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July 12, 1993

DEBORAH WARE, Plaintiff,

The opinion of the court was delivered by: CHARLES R. RICHEY


 Trial was held in this case on July 6-8, 1993. The Court, after careful consideration of the submissions of the parties, the testimony of witnesses, the exhibits, the arguments of counsel, the applicable law, and the entire record herein, concludes that accident was caused by the Plaintiff's negligence, or alternatively, by the Plaintiff's contributory negligence. The Court shall therefore enter judgment for the Defendant. The following shall constitute the Court's Findings of Fact and Conclusions of Law, pursuant to Rule 52(a) of the Federal Rules of Civil Procedure.


 The parties agree on the legal standards applicable in this case. The FTCA permits a party to recover damages:

for personal injury or death caused by the negligent or wrongful act or omission of any employee of the Government while acting within the scope of his office or employment, under circumstances where the United States, if a private person, would be liable to the claimant in accordance with the law of the place where the act or omission occurred.

 28 U.S.C. § 1346(b). Thus, the Court must consider whether Deputy Harris was negligent and whether Ms. Ware was contributorily negligent under Maryland law with respect to the facts in this case.

 The trial testimony indicated that, immediately prior to the accident, Ms. Ware was travelling eastbound on Route 202, as was Deputy Harris. It is undisputed that there is a ramp exit from the Baltimore-Washington Parkway to Route 202, or Landover Road, for traffic travelling thereon in an easterly direction. The distance between the ramp exit on Route 202 and Kilmer Road is 8/10 of a mile. The parties agree that Route 202 had been newly paved with asphalt prior to the collision between the Plaintiff's automobile and the government vehicle. The parties also agree there were cones located somewhere along Route 202, apparently to funnel eastbound traffic to the right side of Route 202.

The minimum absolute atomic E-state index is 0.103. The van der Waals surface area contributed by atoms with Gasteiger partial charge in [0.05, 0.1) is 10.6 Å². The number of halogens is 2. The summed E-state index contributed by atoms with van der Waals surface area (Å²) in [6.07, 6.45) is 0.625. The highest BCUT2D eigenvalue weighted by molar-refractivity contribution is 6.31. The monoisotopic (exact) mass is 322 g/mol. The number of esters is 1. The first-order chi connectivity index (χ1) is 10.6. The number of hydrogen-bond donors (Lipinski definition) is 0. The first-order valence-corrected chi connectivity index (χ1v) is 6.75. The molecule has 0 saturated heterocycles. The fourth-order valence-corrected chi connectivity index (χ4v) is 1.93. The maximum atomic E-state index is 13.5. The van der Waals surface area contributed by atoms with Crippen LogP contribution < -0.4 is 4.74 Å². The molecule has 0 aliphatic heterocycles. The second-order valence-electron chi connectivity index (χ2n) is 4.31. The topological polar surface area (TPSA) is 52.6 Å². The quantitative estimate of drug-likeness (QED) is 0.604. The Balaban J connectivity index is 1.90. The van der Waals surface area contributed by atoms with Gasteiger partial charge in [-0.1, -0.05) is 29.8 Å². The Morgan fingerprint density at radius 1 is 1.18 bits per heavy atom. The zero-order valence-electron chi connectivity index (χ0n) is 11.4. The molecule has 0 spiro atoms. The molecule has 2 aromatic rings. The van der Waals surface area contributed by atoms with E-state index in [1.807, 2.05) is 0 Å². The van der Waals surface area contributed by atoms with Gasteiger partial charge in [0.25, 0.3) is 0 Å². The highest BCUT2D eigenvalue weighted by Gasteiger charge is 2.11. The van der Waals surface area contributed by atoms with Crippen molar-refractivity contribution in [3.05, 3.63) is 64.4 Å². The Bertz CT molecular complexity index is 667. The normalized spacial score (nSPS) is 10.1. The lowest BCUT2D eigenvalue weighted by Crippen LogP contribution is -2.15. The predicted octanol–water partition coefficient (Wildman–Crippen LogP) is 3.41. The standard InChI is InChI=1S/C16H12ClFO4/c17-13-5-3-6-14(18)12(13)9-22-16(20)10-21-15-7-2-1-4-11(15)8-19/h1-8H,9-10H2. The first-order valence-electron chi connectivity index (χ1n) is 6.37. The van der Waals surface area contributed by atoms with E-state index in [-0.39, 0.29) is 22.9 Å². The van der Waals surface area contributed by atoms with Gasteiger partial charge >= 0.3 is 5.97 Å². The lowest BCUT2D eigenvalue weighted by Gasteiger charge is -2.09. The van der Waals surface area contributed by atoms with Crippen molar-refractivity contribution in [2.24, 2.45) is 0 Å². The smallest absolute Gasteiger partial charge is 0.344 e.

Harris asserts that he exited the ramp onto Landover Road and proceeded to 6307 Landover Road in an attempt to serve a warrant. Afterwards, he proceeded eastbound on Landover in the second lane from the right. Moments before Harris reached the intersection of Landover Road and Kilmer Road, the Plaintiff's car, which was to the right of Harris' car, moved left into his lane and nicked the front bumper of his car. Harris, upon impact by the Plaintiff's car, then slammed on his brakes, which locked. Harris' car skidded on the new asphalt, sliding to the left between the traffic cones and into the center of the intersection where it again was hit by the Plaintiff's car. The cars then spun away from each other. The Defendant contends that, but for the Plaintiff's attempts to cut in front of Harris' car in an attempt to turn left, the collision would not have occurred. The Defendant contends that the Plaintiff was guilty of negligence in the first instance, and in any event, was guilty of contributory negligence, and such negligence or contributory negligence was the proximate cause of the accident and injury on the date in question. The law of Maryland is clear that a Plaintiff cannot recover if her own negligence is a proximate cause of her injuries. Harrison v. Bd. of Educ., 295 Md. 442, 456 A.2d 894 (Md. 1983).